Friday, April 18, 2014

We are Witnesses: Five Diaries of Teenagers Who Died in the Holocaust

We Are Witnesses: Five Diaries of Teenagers Who Died in the Holocaust was written by Jacob Boas (foreword by Patricia C. McKissack).  It was published by Henry Holt and Company in 1995.

 For my second biography, I chose to read We are Witnesses: Five Diaries of Teenagers Who Died in the Holocaust because I had never realized there had been diaries other than Anne Frank’s.  These diaries are written by kids between the age of 13 – 17, and although their lives were shortened, their words deserve to continue on.  The book is separated into seven sections: Foreword, Introduction, David Rubinowicz – “The End of the World Will Soon Be Here”, Yitzhak Rudashevsky – “Long Live Youth!”, Moshe Flinker – “My Name is Harry”, Eva Heyman – I Want To Live!”, and Anne Frank – “I Must Uphold My Ideals.”  With each teenager, there is a different perspective on the war, but each writes about what is most important to them.

David Rubinowicz was thirteen year old boy from Krajno, a small village south of Warsaw, when he started his journal.  He was able to write in it for two years before he was sent to his death.  David’s diary focused on the militiamen and what they did the Jewish people.  He was constantly concerned with the fate of his father because he felt as though every time his father walked outside the militiamen would get him and he would never see him again. There are several pages in a row with excerpts of what he sees the militiamen do to the Jews in his town.  In his January 15, 1942 entry of his diary, he writes, “I learned that they’d manacled a Jew and taken him to the local police…They’d tied him to their sleigh and he’d been forced to run after it.  Perhaps they’ll shoot him – who knows? We sat there the whole evening, very sad and thoughtful.  How many enemies are on the prowl after such a poor defenseless creature! While he was tied to the sleigh, he couldn’t run anymore, and they’d dragged him along behind the sleigh and then shot him – such an unhappy fate he’d had to suffer!” David and his family were forced on a train to Treblinka in July of 1942.  Within a little over a year, David died with 850,000 other people in Treblinka.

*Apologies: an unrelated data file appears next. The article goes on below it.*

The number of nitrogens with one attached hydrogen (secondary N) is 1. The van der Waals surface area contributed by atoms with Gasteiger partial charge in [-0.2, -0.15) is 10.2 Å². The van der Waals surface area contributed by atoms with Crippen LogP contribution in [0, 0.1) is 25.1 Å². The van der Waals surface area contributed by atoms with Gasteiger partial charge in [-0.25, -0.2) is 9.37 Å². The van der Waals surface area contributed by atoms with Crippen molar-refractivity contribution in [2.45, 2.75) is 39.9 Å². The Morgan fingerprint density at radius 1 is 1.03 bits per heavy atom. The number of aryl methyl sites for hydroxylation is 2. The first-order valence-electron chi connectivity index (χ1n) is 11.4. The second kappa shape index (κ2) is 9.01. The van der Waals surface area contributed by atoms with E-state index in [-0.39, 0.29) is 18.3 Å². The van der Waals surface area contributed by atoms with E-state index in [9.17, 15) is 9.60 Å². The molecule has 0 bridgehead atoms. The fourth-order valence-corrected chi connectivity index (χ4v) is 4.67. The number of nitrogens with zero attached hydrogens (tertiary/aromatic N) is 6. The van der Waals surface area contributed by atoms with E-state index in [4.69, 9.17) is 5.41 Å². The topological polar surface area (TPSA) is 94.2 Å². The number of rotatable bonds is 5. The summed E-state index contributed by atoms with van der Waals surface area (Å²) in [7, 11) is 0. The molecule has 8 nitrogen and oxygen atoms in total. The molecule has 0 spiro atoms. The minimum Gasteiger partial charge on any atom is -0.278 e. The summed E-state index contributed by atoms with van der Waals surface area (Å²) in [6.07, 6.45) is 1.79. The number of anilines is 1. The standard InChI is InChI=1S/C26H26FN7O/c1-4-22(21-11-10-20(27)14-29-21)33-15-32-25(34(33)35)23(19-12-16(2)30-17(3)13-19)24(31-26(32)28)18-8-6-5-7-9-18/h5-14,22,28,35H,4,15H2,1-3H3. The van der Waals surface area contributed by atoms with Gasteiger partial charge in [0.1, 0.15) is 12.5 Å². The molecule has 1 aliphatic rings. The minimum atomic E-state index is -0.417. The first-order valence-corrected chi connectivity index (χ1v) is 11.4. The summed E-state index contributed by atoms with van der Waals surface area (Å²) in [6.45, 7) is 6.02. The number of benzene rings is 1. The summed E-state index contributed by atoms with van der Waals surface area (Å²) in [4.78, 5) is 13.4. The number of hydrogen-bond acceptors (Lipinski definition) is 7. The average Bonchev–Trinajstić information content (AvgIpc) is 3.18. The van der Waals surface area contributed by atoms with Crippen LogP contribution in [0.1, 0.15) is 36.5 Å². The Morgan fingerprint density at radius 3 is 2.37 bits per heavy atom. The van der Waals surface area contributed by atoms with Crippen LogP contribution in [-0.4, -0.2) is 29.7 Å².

Victor Rudashevski was a fifteen year old boy living in Vilnius, which was the capital of Lithuania.  Victor’s diary revolved around the rules set up against the Jews and the mass number of people that were murdered in the ghettos.  It started with the notice that all Jewish people would need to stay in their homes from 3 pm to 10 am every day.  While everyone was home, the police would come through and force whole neighborhoods out of their homes, take them to Ponar and shoot them.  Once they were sent to the ghettos, rules for work would change every few months.  It was said that anyone with a certain color certificate was eligible to work.  At first, they were white certificates, and David’s father had one.  The family was safe.  A few months later, the police decided that only people with yellow certificates could work.  They passed out 12,000 yellow certificates and said anyone who didn’t have one would be moved out of the ghetto (which they all knew meant murdered).  David’s grandmother went crazy in the months after the certificate was changed.  Finally, David’s mother was able to get a yellow certificate, but at the sake of another family.  The police took over 15,000 people without certificates and they were never heard from again.